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South Australia worms, flies and lice update - October 2016

SA WormBoss Worm Control Programs

SA WormBoss Drench Decision Guides


Adelaide: Colin Trengove, Sheep Health Lecturer (UA Roseworthy campus) (trengovet@icloud.com)

The unusually long spring continues resulting in abundant pasture growth, delayed harvest and difficult conditions for those making hay. Rainfall in October has been about average on Eyre Peninsula through to mid-north and up to double the average for Adelaide Hills through to the south east. The abundant feed has a double benefit of promoting good condition and health in livestock plus diluting access to worm larvae. Perhaps the downside is that trace element deficiencies are most evident in wet years resulting in lowered immunity and so increased susceptibility to worms and other potential diseases.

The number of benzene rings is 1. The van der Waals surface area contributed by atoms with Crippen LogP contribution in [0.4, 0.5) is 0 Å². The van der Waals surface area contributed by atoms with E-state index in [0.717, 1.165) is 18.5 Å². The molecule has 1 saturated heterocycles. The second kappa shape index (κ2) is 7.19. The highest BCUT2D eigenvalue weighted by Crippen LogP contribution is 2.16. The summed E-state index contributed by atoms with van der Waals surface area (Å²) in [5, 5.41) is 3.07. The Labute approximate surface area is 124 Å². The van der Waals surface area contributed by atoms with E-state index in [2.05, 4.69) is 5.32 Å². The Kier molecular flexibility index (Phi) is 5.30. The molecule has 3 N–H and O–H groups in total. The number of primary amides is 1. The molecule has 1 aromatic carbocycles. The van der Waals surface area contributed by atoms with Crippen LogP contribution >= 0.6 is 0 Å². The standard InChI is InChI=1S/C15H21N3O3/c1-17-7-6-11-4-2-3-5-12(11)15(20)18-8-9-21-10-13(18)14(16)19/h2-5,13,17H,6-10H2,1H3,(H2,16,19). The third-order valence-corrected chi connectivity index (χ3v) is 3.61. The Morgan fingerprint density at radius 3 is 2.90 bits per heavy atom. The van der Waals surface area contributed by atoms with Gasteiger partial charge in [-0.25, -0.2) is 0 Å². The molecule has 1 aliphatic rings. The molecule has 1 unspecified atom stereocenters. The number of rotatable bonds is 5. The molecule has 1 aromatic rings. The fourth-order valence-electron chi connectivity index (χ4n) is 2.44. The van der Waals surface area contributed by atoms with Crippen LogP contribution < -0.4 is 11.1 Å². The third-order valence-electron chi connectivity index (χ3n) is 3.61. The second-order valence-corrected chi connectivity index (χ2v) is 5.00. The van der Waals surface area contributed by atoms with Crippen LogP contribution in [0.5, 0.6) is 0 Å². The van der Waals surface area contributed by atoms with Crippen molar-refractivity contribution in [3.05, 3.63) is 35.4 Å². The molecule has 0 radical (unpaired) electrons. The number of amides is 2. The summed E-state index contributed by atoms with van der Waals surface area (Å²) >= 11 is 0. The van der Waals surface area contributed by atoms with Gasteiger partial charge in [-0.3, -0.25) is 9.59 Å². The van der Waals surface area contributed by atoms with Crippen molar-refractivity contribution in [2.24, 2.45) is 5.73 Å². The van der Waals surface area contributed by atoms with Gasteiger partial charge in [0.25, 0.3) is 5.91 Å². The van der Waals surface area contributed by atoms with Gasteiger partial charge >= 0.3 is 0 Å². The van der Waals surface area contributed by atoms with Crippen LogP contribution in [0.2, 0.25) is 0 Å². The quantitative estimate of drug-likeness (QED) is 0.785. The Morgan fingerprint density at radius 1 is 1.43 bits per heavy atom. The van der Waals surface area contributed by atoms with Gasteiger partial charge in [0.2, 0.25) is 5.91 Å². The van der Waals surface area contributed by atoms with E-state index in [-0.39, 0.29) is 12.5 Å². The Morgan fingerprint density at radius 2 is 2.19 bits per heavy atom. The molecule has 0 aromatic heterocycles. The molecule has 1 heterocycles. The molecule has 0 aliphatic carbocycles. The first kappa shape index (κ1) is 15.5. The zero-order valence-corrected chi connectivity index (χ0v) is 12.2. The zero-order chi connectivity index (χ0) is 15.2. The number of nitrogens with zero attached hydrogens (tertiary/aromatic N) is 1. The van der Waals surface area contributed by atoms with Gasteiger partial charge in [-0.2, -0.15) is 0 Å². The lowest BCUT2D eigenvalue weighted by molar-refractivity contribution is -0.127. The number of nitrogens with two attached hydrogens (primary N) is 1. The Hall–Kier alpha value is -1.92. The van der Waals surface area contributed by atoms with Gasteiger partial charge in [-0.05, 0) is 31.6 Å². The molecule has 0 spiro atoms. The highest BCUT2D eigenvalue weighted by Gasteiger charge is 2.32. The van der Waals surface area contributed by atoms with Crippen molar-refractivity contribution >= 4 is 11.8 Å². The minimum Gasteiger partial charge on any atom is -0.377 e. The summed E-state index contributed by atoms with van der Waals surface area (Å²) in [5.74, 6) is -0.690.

Recent worm counts have not indicated a distinct pattern probably reflective of variable drenching and pasture management practices. Some weaners have had high counts over 600 eggs per gram (epg) in a WormTest indicating either failure to drench at weaning or significant pick up since weaning. Other counts have been low to zero indicating good weaner management. The abundance of feed at this time of year should ensure optimum growth rates and effective worm control provided worm burdens are low going into spring. However, the fact that some sheep still have high counts highlights that monitoring needs to continue throughout the year and especially in the most susceptible class of stock—weaners and hoggets.

Monitoring prior to summer is critical to ensure all classes of sheep are not carrying excessive worm burdens when feed quality and quantity diminishes. Being opportunists, worms will impact health and production whenever nutrition is limiting. In order to minimise the risk of drench resistance it is preferable not to drench during summer. However, high egg counts demand action and a strategic drench in summer can effectively minimise or eliminate worm concerns the following winter.